How to Paint Vinyl Floors in 2020
Step by Step Photos & Video + Troubleshooting: Guest Bathroom Update
Are you considering learning how to paint vinyl floors? Do you have builder grade flooring in your bathroom or laundry room like I do? Or are you blessed with 70’s flooring that is wild in pattern and color and you are looking to tone it down. This may be the perfect budget friendly solution for you!
Painting vinyl floors is a cost effective way to update ugly or dated flooring without the cost of tile. While I think we can all agree that beautiful marble or patterned tile would be a dream, it’s expensive and right now may not be the perfect time for an upgrade.
I’m with you- my dream bathroom has large marble tiles on the walls and small marble tile on the floor. Wake me up, I’m dreaming. My mind and my budget just don’t live in the same place. And that’s okay.
Because this post was originally part of my One Room Challenge Update Series, there is a recap of all of the work that went into updating my guest bathroom. Feel free to read along or skip down to the tutorial if you’re here to learn!
It’s week four of the One Room Challenge and I have chosen to update our Guest Bathroom. I have six weeks to complete a room, which I will share DIY updates along the way, saving the big reveal for week six! #oneroomchallenge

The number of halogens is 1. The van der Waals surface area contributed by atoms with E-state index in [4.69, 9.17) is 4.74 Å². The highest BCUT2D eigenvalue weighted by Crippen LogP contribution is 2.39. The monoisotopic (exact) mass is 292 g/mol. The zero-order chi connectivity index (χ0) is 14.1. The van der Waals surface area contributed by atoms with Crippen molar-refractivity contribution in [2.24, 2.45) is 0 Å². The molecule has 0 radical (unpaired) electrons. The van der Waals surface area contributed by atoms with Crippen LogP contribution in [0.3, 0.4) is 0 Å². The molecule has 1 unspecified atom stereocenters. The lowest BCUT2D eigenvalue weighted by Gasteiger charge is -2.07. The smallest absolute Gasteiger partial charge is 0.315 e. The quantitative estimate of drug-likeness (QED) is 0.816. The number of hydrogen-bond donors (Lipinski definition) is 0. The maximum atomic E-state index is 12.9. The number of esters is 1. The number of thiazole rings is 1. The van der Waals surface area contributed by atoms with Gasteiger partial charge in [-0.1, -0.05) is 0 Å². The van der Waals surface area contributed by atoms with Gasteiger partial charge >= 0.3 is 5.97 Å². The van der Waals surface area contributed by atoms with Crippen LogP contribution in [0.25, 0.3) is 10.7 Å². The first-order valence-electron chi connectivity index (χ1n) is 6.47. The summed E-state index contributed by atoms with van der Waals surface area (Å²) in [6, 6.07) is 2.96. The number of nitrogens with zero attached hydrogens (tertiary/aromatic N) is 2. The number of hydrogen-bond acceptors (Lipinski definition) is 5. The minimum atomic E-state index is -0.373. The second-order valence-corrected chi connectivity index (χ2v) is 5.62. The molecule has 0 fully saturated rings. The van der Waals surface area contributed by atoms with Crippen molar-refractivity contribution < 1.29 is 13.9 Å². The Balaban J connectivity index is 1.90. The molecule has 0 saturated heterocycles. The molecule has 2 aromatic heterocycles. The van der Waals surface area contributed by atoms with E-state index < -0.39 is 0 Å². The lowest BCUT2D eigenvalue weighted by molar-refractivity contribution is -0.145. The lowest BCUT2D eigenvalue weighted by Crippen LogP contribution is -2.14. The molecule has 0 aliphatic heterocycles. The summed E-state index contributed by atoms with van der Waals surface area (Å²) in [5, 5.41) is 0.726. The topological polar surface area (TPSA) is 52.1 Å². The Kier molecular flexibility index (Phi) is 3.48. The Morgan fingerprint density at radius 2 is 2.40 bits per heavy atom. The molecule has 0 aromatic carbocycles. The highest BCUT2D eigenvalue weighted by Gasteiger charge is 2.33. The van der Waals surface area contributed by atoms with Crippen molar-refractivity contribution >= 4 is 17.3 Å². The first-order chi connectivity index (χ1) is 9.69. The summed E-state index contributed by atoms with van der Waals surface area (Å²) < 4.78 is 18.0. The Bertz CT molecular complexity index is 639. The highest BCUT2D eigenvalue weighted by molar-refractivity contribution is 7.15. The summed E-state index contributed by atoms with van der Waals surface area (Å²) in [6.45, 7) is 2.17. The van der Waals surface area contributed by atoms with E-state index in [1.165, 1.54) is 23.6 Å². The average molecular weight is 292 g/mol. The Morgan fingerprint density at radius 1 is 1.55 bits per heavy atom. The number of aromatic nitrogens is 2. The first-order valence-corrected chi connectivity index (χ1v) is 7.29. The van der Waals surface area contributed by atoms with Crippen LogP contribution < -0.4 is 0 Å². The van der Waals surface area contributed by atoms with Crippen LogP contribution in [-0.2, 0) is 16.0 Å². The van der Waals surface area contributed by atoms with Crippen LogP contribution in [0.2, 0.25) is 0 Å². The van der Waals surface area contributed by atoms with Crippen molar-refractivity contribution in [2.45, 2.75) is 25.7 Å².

As part of my bathroom makeover, I am painting and stenciling the bathroom floors as a cost effective alternative to tiling. Check out the inspiration and progress list; the tutorial for painting the floor will be at the bottom of the post!
I am starting to feel the pressure to get everything on the list done. Luckily, things are getting checked off the list. I added a few more small projects, including wallpapering behind the shelf and having a few more holes to patch than anticipated.
I finally got the floors primed and I have a scheduled sitter for Friday to paint the stencil design. That should catch me up and only leave decorating and photo shooting, which I can handle.
declutter & deep clean
remove all wall fixtures & cabinet doors
paint & seal vanity cabinet
degloss, sand, and prime floor
wallpaper behind open shelving*
paint, stencil & seal floor
- patch holes in wall and repaint*
- install mirror
install new hardware
- hang shower curtain
- install towel hooks & style shelves
- style counter
As a reminder, here are the before photos. I know the room isn’t terrible, it’s just terribly outdated and a little messy (you should see the hallway where said mess has been displaced to).